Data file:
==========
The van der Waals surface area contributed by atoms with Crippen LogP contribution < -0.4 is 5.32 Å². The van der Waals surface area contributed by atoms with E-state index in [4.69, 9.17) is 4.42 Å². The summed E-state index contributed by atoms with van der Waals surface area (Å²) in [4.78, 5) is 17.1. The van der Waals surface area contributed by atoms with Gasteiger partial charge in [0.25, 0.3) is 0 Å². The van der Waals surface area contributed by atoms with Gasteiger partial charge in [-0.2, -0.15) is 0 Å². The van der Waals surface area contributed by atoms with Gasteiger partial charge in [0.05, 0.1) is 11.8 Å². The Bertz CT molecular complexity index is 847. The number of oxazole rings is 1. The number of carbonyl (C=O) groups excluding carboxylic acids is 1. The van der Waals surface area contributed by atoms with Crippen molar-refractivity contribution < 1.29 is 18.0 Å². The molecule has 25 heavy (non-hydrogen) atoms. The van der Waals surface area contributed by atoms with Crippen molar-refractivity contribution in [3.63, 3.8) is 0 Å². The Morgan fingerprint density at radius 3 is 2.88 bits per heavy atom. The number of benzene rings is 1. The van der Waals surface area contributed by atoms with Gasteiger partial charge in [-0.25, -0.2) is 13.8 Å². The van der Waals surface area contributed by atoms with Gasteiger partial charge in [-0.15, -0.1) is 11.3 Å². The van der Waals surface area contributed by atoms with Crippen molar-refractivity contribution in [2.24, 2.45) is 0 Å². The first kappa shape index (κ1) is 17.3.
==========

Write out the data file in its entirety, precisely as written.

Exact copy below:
The van der Waals surface area contributed by atoms with Crippen LogP contribution < -0.4 is 5.32 Å². The van der Waals surface area contributed by atoms with E-state index in [4.69, 9.17) is 4.42 Å². The summed E-state index contributed by atoms with van der Waals surface area (Å²) in [4.78, 5) is 17.1. The van der Waals surface area contributed by atoms with Gasteiger partial charge in [0.25, 0.3) is 0 Å². The van der Waals surface area contributed by atoms with Gasteiger partial charge in [-0.2, -0.15) is 0 Å². The van der Waals surface area contributed by atoms with Gasteiger partial charge in [0.05, 0.1) is 11.8 Å². The Bertz CT molecular complexity index is 847. The number of oxazole rings is 1. The number of carbonyl (C=O) groups excluding carboxylic acids is 1. The van der Waals surface area contributed by atoms with Crippen molar-refractivity contribution < 1.29 is 18.0 Å². The molecule has 25 heavy (non-hydrogen) atoms. The van der Waals surface area contributed by atoms with Crippen molar-refractivity contribution in [3.63, 3.8) is 0 Å². The Morgan fingerprint density at radius 3 is 2.88 bits per heavy atom. The number of benzene rings is 1. The van der Waals surface area contributed by atoms with Gasteiger partial charge in [-0.25, -0.2) is 13.8 Å². The van der Waals surface area contributed by atoms with Gasteiger partial charge in [-0.15, -0.1) is 11.3 Å². The van der Waals surface area contributed by atoms with Crippen molar-refractivity contribution in [2.24, 2.45) is 0 Å². The first kappa shape index (κ1) is 17.3.